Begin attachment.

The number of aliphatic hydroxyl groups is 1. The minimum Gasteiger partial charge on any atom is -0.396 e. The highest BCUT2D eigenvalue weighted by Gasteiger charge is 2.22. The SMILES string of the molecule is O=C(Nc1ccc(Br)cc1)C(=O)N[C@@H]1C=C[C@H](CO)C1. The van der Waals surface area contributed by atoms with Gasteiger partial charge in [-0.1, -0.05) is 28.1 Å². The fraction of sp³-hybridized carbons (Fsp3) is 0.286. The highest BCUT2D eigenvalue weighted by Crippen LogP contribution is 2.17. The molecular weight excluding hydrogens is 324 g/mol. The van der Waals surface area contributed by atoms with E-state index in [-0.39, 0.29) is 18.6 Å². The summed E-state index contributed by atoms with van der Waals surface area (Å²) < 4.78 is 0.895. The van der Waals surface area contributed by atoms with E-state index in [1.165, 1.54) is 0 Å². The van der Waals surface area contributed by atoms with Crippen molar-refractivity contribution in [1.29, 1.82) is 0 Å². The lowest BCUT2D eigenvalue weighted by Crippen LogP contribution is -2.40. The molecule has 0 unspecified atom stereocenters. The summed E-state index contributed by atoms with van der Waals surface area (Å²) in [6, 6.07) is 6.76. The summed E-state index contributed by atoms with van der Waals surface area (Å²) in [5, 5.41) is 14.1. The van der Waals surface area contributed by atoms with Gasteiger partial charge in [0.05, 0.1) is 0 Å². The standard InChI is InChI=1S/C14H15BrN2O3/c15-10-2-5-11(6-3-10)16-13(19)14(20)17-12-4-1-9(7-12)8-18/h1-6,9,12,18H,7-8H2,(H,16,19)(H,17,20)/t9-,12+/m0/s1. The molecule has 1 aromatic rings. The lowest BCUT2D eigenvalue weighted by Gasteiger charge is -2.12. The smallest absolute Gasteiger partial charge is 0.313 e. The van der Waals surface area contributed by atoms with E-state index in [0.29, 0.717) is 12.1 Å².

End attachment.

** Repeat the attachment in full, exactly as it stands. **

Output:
The number of aliphatic hydroxyl groups is 1. The minimum Gasteiger partial charge on any atom is -0.396 e. The highest BCUT2D eigenvalue weighted by Gasteiger charge is 2.22. The SMILES string of the molecule is O=C(Nc1ccc(Br)cc1)C(=O)N[C@@H]1C=C[C@H](CO)C1. The van der Waals surface area contributed by atoms with Gasteiger partial charge in [-0.1, -0.05) is 28.1 Å². The fraction of sp³-hybridized carbons (Fsp3) is 0.286. The highest BCUT2D eigenvalue weighted by Crippen LogP contribution is 2.17. The molecular weight excluding hydrogens is 324 g/mol. The van der Waals surface area contributed by atoms with E-state index in [-0.39, 0.29) is 18.6 Å². The summed E-state index contributed by atoms with van der Waals surface area (Å²) < 4.78 is 0.895. The van der Waals surface area contributed by atoms with E-state index in [1.165, 1.54) is 0 Å². The van der Waals surface area contributed by atoms with Crippen molar-refractivity contribution in [1.29, 1.82) is 0 Å². The lowest BCUT2D eigenvalue weighted by Crippen LogP contribution is -2.40. The molecule has 0 unspecified atom stereocenters. The summed E-state index contributed by atoms with van der Waals surface area (Å²) in [6, 6.07) is 6.76. The summed E-state index contributed by atoms with van der Waals surface area (Å²) in [5, 5.41) is 14.1. The van der Waals surface area contributed by atoms with Gasteiger partial charge in [0.05, 0.1) is 0 Å². The standard InChI is InChI=1S/C14H15BrN2O3/c15-10-2-5-11(6-3-10)16-13(19)14(20)17-12-4-1-9(7-12)8-18/h1-6,9,12,18H,7-8H2,(H,16,19)(H,17,20)/t9-,12+/m0/s1. The molecule has 1 aromatic rings. The lowest BCUT2D eigenvalue weighted by Gasteiger charge is -2.12. The smallest absolute Gasteiger partial charge is 0.313 e. The van der Waals surface area contributed by atoms with E-state index in [0.29, 0.717) is 12.1 Å².